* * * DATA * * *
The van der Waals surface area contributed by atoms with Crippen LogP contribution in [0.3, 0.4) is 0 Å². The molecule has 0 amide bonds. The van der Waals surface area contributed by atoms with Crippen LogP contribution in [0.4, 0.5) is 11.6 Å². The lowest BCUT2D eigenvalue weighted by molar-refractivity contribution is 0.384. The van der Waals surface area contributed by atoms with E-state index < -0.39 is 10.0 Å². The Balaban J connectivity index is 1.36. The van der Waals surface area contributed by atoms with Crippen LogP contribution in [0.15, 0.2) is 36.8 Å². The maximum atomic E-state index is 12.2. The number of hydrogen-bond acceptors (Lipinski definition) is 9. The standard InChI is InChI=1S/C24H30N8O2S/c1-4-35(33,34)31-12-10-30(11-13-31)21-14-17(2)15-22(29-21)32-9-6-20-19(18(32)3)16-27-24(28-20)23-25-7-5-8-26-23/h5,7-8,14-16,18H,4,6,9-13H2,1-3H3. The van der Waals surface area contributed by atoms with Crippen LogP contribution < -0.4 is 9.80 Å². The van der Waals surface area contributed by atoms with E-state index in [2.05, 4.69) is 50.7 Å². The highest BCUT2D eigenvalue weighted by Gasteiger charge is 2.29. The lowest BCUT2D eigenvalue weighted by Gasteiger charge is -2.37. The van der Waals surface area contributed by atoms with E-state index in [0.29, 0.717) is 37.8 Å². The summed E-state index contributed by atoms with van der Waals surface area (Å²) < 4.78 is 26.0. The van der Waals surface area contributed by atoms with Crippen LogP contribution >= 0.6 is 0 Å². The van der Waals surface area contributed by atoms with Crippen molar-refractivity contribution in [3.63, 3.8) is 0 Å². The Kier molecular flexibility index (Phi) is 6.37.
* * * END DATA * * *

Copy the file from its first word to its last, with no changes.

The van der Waals surface area contributed by atoms with Crippen LogP contribution in [0.3, 0.4) is 0 Å². The molecule has 0 amide bonds. The van der Waals surface area contributed by atoms with Crippen LogP contribution in [0.4, 0.5) is 11.6 Å². The lowest BCUT2D eigenvalue weighted by molar-refractivity contribution is 0.384. The van der Waals surface area contributed by atoms with E-state index < -0.39 is 10.0 Å². The Balaban J connectivity index is 1.36. The van der Waals surface area contributed by atoms with Crippen LogP contribution in [0.15, 0.2) is 36.8 Å². The maximum atomic E-state index is 12.2. The number of hydrogen-bond acceptors (Lipinski definition) is 9. The standard InChI is InChI=1S/C24H30N8O2S/c1-4-35(33,34)31-12-10-30(11-13-31)21-14-17(2)15-22(29-21)32-9-6-20-19(18(32)3)16-27-24(28-20)23-25-7-5-8-26-23/h5,7-8,14-16,18H,4,6,9-13H2,1-3H3. The van der Waals surface area contributed by atoms with Crippen LogP contribution < -0.4 is 9.80 Å². The van der Waals surface area contributed by atoms with E-state index in [2.05, 4.69) is 50.7 Å². The highest BCUT2D eigenvalue weighted by Gasteiger charge is 2.29. The lowest BCUT2D eigenvalue weighted by Gasteiger charge is -2.37. The van der Waals surface area contributed by atoms with E-state index in [0.29, 0.717) is 37.8 Å². The summed E-state index contributed by atoms with van der Waals surface area (Å²) < 4.78 is 26.0. The van der Waals surface area contributed by atoms with Crippen LogP contribution >= 0.6 is 0 Å². The van der Waals surface area contributed by atoms with Crippen molar-refractivity contribution in [3.63, 3.8) is 0 Å². The Kier molecular flexibility index (Phi) is 6.37.